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Parents Need to Know

Parents need to know that Harry Potter and the Deathly Hallows: Part 1 is essentially a third person shooter that uses magic instead of bullets. Players don’t kill anyone, but instead knock them out and make them disappear with spells like “Stupefy” and “Expulso.” It is darker and more violent than previous Harry Potter games, but -- unlike the film upon which it is based -- the audience sees no wounds or blood, and there are no jump-out-of-your-seat moments of fright. However, the game’s focus is set squarely on magical violence, with players involved in extended sequences that consist of shooting, running to cover, then shooting some more. Hundreds of enemies are defeated this way throughout the game.

What's it about?

Based on the film of the same name, HARRY POTTER AND THE DEATHLY HALLOWS: PART 1 puts players in the shoes of everyone’s favorite boy wizard as he struggles through the first half of the franchise’s final chapter. Important narrative moments are presented in brief, non-interactive cut scenes before allowing players to take control of Harry as he uses his wand to shoot spells at attacking deatheaters, dementors, doxies, and other fantastical foes. Some scenes involve a bit of stealth, with Harry hiding under his invisibility cloak, while others see him engaged in short chats with non-player characters, but he spends most of his time in battle. Xbox users with Kinect sensors will be able to engage in a few quick mini-games outside of the story mode that allow them to cast offensive and defensive spells with body movements rather than button taps.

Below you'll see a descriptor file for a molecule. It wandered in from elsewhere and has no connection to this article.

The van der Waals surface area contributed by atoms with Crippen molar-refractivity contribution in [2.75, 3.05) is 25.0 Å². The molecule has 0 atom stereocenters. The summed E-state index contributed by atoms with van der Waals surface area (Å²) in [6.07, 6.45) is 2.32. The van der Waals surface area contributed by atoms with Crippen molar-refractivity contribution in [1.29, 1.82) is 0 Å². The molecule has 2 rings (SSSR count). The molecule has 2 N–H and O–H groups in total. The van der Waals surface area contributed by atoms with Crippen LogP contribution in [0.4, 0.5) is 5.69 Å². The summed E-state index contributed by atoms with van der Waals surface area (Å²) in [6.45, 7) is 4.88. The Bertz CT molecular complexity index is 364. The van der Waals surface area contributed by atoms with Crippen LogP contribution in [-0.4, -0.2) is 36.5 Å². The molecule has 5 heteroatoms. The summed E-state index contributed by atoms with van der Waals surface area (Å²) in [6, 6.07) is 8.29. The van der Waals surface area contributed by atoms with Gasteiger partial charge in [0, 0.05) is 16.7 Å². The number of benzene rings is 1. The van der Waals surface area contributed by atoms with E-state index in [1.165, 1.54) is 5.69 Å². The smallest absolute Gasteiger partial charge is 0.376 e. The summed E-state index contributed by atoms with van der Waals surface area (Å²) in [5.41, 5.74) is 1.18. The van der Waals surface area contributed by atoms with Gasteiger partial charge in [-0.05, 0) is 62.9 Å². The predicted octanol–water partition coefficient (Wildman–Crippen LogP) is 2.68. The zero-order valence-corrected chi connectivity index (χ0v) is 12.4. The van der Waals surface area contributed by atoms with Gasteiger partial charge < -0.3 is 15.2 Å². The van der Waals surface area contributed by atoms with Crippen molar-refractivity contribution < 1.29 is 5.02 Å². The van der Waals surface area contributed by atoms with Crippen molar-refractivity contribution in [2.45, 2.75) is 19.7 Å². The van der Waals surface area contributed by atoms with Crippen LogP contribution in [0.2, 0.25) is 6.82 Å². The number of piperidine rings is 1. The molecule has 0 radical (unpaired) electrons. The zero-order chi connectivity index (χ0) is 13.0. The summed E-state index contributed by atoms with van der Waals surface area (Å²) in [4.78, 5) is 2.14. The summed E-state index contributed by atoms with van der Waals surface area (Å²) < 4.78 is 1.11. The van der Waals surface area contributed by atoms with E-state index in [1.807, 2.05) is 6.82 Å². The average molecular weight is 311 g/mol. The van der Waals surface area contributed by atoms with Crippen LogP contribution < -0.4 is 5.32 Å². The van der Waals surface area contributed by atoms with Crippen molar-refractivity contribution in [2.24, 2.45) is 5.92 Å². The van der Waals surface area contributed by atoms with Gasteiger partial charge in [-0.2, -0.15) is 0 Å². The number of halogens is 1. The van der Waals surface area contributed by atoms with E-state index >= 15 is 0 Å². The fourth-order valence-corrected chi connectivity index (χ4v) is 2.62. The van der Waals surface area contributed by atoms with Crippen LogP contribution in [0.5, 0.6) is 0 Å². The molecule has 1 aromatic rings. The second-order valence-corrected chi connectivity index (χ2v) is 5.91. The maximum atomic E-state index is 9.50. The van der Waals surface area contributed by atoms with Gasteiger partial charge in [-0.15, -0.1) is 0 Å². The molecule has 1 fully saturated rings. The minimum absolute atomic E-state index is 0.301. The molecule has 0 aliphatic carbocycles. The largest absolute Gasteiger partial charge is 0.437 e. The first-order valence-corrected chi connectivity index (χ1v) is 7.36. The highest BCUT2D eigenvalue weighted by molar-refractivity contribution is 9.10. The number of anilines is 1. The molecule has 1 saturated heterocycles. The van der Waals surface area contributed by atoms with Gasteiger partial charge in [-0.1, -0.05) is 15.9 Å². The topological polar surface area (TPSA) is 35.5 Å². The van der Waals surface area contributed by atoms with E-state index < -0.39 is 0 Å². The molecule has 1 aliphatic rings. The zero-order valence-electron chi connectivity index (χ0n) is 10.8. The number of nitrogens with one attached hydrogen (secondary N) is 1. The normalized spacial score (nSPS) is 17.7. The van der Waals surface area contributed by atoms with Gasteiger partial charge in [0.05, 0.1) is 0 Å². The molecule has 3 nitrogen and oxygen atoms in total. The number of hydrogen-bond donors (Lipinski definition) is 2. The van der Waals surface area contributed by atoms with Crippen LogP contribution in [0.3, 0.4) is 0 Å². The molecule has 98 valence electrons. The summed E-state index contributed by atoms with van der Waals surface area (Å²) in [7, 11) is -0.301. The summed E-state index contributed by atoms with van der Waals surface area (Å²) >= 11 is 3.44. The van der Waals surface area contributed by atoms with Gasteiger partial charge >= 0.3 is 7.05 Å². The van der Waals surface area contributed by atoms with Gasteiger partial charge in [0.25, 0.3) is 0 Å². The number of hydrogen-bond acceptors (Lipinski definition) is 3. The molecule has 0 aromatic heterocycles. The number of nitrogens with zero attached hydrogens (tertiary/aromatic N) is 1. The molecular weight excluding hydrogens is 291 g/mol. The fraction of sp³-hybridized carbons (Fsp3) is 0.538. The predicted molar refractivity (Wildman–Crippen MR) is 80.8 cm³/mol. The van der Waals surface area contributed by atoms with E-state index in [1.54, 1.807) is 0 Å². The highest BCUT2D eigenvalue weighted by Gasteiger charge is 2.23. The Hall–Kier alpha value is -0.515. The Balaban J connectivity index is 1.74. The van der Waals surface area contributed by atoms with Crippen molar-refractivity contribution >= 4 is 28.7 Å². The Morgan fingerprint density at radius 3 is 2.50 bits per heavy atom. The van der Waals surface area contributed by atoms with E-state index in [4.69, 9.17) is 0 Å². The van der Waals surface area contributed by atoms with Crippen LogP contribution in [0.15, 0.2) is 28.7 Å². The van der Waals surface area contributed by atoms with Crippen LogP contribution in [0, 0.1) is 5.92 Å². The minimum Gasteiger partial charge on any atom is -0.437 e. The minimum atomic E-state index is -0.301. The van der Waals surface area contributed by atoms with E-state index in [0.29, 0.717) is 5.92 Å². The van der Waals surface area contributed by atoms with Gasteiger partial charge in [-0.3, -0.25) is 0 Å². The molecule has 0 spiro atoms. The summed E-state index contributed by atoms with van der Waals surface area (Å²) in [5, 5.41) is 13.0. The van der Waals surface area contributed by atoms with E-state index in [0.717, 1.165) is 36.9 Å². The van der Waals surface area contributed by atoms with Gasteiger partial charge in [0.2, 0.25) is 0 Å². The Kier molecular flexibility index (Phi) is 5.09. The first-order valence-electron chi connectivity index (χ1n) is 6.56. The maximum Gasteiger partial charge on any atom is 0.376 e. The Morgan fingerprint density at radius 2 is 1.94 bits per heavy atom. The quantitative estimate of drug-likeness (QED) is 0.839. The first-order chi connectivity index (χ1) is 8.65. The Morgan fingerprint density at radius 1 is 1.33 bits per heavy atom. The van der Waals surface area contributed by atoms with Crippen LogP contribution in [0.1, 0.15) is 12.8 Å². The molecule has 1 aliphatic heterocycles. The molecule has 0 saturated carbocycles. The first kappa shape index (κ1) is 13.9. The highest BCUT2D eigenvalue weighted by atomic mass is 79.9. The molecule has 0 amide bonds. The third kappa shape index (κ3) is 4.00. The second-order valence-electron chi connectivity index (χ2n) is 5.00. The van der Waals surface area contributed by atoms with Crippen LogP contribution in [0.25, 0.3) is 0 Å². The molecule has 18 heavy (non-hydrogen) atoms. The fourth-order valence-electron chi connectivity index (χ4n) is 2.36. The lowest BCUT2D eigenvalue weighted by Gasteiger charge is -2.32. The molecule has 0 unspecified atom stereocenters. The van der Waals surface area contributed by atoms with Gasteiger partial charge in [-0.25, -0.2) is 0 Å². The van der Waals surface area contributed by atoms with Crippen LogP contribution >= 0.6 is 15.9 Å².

Is it any good?


Games based on films have a reputation for being joyless, and it’s because of releases like Harry Potter and the Deathly Hallows, Part 1. Not only does its third-person shooter style of play move away from the sort of experiences offered in previous Harry Potter games, which had a nice mix of puzzles, exploration, and mild action, it’s simply not very well executed. Aiming is difficult, taking cover is awkward, and the battles feel repetitious.